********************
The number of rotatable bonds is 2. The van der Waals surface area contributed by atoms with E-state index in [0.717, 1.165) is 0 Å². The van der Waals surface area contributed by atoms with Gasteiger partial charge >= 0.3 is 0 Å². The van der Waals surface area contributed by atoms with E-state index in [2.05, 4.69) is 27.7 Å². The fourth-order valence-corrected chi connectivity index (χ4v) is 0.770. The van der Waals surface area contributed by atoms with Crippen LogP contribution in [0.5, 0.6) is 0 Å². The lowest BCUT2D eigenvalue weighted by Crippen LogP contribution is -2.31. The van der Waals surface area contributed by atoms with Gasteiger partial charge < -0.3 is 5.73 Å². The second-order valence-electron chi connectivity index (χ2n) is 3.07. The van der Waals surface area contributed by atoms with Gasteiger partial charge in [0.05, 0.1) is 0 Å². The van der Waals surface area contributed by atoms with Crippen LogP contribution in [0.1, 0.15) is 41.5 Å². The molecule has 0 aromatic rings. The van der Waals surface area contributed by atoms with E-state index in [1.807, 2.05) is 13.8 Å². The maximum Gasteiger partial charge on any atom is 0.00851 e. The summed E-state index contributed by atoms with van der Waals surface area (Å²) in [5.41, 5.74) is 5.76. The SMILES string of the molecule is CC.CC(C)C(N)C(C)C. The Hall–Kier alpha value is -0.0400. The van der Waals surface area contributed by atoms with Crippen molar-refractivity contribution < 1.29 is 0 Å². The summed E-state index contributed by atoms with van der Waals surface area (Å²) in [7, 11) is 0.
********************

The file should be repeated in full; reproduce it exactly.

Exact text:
The number of rotatable bonds is 2. The van der Waals surface area contributed by atoms with E-state index in [0.717, 1.165) is 0 Å². The van der Waals surface area contributed by atoms with Gasteiger partial charge >= 0.3 is 0 Å². The van der Waals surface area contributed by atoms with E-state index in [2.05, 4.69) is 27.7 Å². The fourth-order valence-corrected chi connectivity index (χ4v) is 0.770. The van der Waals surface area contributed by atoms with Crippen LogP contribution in [0.5, 0.6) is 0 Å². The lowest BCUT2D eigenvalue weighted by Crippen LogP contribution is -2.31. The van der Waals surface area contributed by atoms with Gasteiger partial charge < -0.3 is 5.73 Å². The second-order valence-electron chi connectivity index (χ2n) is 3.07. The van der Waals surface area contributed by atoms with Gasteiger partial charge in [0.05, 0.1) is 0 Å². The van der Waals surface area contributed by atoms with Crippen LogP contribution in [0.1, 0.15) is 41.5 Å². The molecule has 0 aromatic rings. The van der Waals surface area contributed by atoms with E-state index in [1.807, 2.05) is 13.8 Å². The maximum Gasteiger partial charge on any atom is 0.00851 e. The summed E-state index contributed by atoms with van der Waals surface area (Å²) in [5.41, 5.74) is 5.76. The SMILES string of the molecule is CC.CC(C)C(N)C(C)C. The Hall–Kier alpha value is -0.0400. The van der Waals surface area contributed by atoms with Crippen molar-refractivity contribution < 1.29 is 0 Å². The summed E-state index contributed by atoms with van der Waals surface area (Å²) in [7, 11) is 0.